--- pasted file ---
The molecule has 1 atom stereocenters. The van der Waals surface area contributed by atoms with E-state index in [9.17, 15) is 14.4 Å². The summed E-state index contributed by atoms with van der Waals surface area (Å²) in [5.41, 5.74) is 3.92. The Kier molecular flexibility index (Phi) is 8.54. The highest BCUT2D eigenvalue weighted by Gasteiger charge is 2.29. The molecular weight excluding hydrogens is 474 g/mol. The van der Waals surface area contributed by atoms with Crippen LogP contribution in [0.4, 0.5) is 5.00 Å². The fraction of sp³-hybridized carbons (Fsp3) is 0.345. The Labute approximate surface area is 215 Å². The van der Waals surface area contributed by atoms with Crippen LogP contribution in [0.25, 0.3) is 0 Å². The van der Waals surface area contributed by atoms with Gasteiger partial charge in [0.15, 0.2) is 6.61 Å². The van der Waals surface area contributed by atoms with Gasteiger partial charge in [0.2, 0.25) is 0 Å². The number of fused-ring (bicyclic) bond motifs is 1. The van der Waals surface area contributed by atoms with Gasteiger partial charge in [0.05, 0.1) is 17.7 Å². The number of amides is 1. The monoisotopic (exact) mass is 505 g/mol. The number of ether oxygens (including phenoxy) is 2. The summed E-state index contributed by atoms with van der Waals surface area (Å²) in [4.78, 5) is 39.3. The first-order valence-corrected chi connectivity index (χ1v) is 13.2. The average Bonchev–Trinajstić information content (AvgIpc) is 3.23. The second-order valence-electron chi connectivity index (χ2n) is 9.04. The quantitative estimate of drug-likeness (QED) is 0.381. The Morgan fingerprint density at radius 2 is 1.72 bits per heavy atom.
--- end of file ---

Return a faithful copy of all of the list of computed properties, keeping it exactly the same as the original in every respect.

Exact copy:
The molecule has 1 atom stereocenters. The van der Waals surface area contributed by atoms with E-state index in [9.17, 15) is 14.4 Å². The summed E-state index contributed by atoms with van der Waals surface area (Å²) in [5.41, 5.74) is 3.92. The Kier molecular flexibility index (Phi) is 8.54. The highest BCUT2D eigenvalue weighted by Gasteiger charge is 2.29. The molecular weight excluding hydrogens is 474 g/mol. The van der Waals surface area contributed by atoms with Crippen LogP contribution in [0.4, 0.5) is 5.00 Å². The fraction of sp³-hybridized carbons (Fsp3) is 0.345. The Labute approximate surface area is 215 Å². The van der Waals surface area contributed by atoms with Crippen LogP contribution in [0.25, 0.3) is 0 Å². The van der Waals surface area contributed by atoms with Gasteiger partial charge in [0.15, 0.2) is 6.61 Å². The van der Waals surface area contributed by atoms with Gasteiger partial charge in [0.2, 0.25) is 0 Å². The number of fused-ring (bicyclic) bond motifs is 1. The van der Waals surface area contributed by atoms with Gasteiger partial charge in [0.05, 0.1) is 17.7 Å². The number of amides is 1. The monoisotopic (exact) mass is 505 g/mol. The number of ether oxygens (including phenoxy) is 2. The summed E-state index contributed by atoms with van der Waals surface area (Å²) in [4.78, 5) is 39.3. The first-order valence-corrected chi connectivity index (χ1v) is 13.2. The average Bonchev–Trinajstić information content (AvgIpc) is 3.23. The second-order valence-electron chi connectivity index (χ2n) is 9.04. The quantitative estimate of drug-likeness (QED) is 0.381. The Morgan fingerprint density at radius 2 is 1.72 bits per heavy atom.